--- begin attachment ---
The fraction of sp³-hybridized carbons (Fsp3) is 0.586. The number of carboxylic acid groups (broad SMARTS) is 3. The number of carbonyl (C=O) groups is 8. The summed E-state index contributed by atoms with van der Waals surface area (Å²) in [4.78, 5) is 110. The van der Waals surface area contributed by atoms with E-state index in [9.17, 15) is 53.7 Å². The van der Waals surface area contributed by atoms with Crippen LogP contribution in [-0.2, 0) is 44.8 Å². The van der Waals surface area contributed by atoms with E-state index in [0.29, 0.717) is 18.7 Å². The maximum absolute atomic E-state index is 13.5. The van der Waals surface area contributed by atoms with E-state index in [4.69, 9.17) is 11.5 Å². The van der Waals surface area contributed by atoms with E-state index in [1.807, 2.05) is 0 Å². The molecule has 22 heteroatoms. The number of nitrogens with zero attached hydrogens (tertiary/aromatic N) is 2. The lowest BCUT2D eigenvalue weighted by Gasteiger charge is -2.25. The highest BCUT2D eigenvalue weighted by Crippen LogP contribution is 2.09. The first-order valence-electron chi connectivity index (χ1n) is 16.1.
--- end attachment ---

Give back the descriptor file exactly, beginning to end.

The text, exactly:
The fraction of sp³-hybridized carbons (Fsp3) is 0.586. The number of carboxylic acid groups (broad SMARTS) is 3. The number of carbonyl (C=O) groups is 8. The summed E-state index contributed by atoms with van der Waals surface area (Å²) in [4.78, 5) is 110. The van der Waals surface area contributed by atoms with E-state index in [9.17, 15) is 53.7 Å². The van der Waals surface area contributed by atoms with Crippen LogP contribution in [-0.2, 0) is 44.8 Å². The van der Waals surface area contributed by atoms with E-state index in [0.29, 0.717) is 18.7 Å². The maximum absolute atomic E-state index is 13.5. The van der Waals surface area contributed by atoms with E-state index in [4.69, 9.17) is 11.5 Å². The van der Waals surface area contributed by atoms with E-state index in [1.807, 2.05) is 0 Å². The molecule has 22 heteroatoms. The number of nitrogens with zero attached hydrogens (tertiary/aromatic N) is 2. The lowest BCUT2D eigenvalue weighted by Gasteiger charge is -2.25. The highest BCUT2D eigenvalue weighted by Crippen LogP contribution is 2.09. The first-order valence-electron chi connectivity index (χ1n) is 16.1.